(Formerly Dudley Cave Rescue Team)
TO CONTACT US:
Phone: Keith Edwards on 01527 831063 or 07939 042467
Website designed, created and maintained by Keith Edwards. Copyright Dudley Caving
Club 1997 -
Caving and mine exploration are activities with a risk of personal injury or death. Participants in such activities should be aware and accept these risks and be responsible for their own actions and involvement. Through its association with the BCA Dudley Caving Club recognises that correct training is one way of minimising such risks and provides opportunities for training.
Many newcomers think that all cave passages are small squalid affairs. This is simply
not true and in fact walking is the most common way of making progress through a
cave system. Passages fifty to a hundred feet high are not uncommon. Unfortunately
the floor of these passages is not usually flat and even. Often large passages have
boulder strewn floors and the boulders must be scrambled over, squeezed under or
traversed around. Sometimes the passage is tall but very narrow -
When the roof lowers to four or five feet then the caver must stoop. Moving in this
way for any length of time is very tiring -
Where the cave roof lowers even further the caver is forced onto hands and knees. This is one of the few occasions which favours the caver of shorter stature. When the roof becomes even lower the undersized caver can happily crawl along while the lofty cave explorer is forced onto his/her belly. Good quality knee pads are essential when tackling long passages of this nature.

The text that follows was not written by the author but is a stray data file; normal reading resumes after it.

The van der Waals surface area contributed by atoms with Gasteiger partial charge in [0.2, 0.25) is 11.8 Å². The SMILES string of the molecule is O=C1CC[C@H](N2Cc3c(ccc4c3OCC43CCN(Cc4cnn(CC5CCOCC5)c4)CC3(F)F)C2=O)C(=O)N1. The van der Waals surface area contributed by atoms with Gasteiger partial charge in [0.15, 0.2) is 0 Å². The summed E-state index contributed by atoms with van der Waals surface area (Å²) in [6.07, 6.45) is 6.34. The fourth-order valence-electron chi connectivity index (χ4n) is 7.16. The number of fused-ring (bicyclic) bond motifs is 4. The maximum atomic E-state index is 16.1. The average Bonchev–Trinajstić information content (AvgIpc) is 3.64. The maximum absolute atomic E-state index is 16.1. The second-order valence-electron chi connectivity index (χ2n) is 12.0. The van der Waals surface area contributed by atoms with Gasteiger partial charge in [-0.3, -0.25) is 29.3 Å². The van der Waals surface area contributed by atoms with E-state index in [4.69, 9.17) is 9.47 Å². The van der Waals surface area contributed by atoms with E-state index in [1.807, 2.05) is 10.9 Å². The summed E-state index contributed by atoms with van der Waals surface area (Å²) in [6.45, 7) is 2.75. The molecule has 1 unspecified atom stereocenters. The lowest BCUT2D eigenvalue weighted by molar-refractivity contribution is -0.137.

When the gap between the roof and the floor is a eighteen inches or less the caver
is forced onto his/her belly. Forward progress in flat-
Traversing is probably best described as negotiating a cave passage at some height from the floor. This may be because the passage is too narrow at the base or as a means of passing over a hole in the floor of the passage or to get to a higher level passage. Often narrow keyhole passages are negotiated by traversing along the roof tube with one foot on each side of the passage.
Short pitches in narrow rift passages can be ascended by the chimneying technique illustrated here. Fairly smooth walls can be climbed by jamming the body against one wall and by pushing with the legs on the other one.
It is streams that carve out caves and sooner or later as a caver descends a cave
system a stream will be met. Following a stream is always great fun -
Where the cave roof nearly touches the water we have a duck. Depending on the air space the caver may have to remove his/her helmet and position the head sideways or "duck" below the surface or the water.
Here the cave roof dips below the level of the stream. It is only possible/advisable to free dive very short sumps. All sumps should have a dive line through for the caver to follow.